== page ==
On November 1, several changes to NSW road rules came into effect across the state. While most of these were small, the NSW Centre for Road Safety is reminding motorists to make sure that they understand the new laws.
Drivers have a responsibility to comply with regulations when they are behind the wheel. Police officers will not be accepting ‘ignorance’ as an excuse for noncompliance.
Fortunately the updated laws are explained in detail on the Roads and Maritimes Services website. Officials are urging motorists to visit this site and brush up on their knowledge.
“We encourage all road users to visit the Roads and Maritime Services website so they are across the recent changes,” Centre for Road Safety general manager Marg Prendergast said in a statement issued November 2.
Some drivers may be wondering why changes were implemented in the first place. According to Ms Prendergast, reviewing and updating the road rules is something that needs to happen regularly to ensure they are effective.
“Changes to the NSW road rules are required from time to time to implement Australian Road Rules changes in the interest of uniformity and safety,” Ms Prendergast said.
In addition, she explained that most changes were minor.
“While there are about 350 road rules, fewer than 50 rules have been changed and most of these changes are just clarifying the initial intent of laws created many years ago,” she added.
One of the main law amendments was in relation to driving while using a mobile phone. For many years, this practise has been illegal, yet drivers have found their way around the law by holding a mobile phone between their neck and ear or sending text messages from their lap.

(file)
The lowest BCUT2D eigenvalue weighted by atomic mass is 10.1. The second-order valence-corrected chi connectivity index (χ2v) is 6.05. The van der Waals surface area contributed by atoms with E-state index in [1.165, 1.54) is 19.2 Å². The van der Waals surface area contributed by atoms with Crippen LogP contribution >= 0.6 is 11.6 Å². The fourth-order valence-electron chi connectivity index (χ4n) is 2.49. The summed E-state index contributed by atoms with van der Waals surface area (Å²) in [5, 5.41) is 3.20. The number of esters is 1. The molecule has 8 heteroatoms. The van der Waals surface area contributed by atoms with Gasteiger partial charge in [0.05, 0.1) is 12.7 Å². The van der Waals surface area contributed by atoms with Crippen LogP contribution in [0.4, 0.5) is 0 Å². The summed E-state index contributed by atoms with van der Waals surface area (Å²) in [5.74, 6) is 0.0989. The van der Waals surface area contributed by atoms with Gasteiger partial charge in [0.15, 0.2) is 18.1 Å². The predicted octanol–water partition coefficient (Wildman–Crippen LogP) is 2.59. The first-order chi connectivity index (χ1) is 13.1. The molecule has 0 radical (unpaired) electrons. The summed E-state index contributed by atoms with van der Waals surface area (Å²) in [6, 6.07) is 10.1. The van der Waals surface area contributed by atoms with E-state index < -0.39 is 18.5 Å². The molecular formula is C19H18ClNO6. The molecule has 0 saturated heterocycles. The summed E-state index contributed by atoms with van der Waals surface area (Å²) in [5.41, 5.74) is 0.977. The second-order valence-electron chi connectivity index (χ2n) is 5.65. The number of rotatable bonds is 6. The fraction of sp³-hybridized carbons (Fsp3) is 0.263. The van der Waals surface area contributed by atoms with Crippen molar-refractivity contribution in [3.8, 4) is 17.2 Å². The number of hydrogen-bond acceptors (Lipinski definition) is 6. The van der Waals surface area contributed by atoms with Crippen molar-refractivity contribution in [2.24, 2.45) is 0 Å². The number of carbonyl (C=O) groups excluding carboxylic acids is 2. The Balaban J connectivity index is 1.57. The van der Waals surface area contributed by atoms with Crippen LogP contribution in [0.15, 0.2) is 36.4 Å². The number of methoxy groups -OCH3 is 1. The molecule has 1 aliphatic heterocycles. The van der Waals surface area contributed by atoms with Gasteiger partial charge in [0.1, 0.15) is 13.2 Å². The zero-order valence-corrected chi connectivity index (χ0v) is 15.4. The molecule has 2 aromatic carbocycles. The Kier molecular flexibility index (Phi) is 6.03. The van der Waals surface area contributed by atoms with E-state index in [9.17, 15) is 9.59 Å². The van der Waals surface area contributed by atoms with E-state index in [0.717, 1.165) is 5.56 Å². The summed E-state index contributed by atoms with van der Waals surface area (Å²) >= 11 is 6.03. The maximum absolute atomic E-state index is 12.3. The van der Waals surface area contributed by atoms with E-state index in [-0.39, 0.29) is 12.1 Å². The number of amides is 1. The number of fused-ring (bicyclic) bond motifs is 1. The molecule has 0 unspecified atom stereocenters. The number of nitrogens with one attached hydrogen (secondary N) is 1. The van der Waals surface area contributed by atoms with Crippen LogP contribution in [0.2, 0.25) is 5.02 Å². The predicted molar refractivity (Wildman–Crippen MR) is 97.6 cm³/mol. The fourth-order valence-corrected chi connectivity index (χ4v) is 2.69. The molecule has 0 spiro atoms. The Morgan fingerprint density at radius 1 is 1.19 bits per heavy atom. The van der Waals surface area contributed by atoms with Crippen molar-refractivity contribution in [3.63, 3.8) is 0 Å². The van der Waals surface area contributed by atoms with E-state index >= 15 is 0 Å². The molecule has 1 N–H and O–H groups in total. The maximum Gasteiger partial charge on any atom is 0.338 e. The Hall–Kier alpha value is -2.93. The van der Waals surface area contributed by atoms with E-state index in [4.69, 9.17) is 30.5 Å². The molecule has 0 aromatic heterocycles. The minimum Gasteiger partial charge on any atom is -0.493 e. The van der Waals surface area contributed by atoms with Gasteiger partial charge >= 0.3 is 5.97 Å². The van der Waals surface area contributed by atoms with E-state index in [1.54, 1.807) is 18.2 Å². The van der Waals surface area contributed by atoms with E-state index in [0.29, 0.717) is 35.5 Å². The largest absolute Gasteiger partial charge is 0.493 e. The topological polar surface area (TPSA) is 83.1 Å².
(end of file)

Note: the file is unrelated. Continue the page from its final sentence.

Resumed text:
Under the new laws effective November 1, drivers are now only allowed to touch their mobile phone under two specific circumstances: that it is mounted in a cradle, or that they are passing it to a passenger.
People are also allowed to use their phones if equipped with hands free technology such as Bluetooth.
Other changes include amendments to the rules surrounding indicating at roundabouts and to the rules for giving way to pedestrians.
Ms Prendergast said that “most of these changes are minor adjustments to laws which have existed for more than ten years.”
If you are a motorist in NSW, then it is in your best interests to visit the Roads and Maritime Services website and familiarise yourself with these laws.
Noncompliance could lead to accidents. If you are ever the victim of someone else’s negligence on the roads, then you may be eligible for car accident compensation. There are lawyers in Sydney who can help you make claim.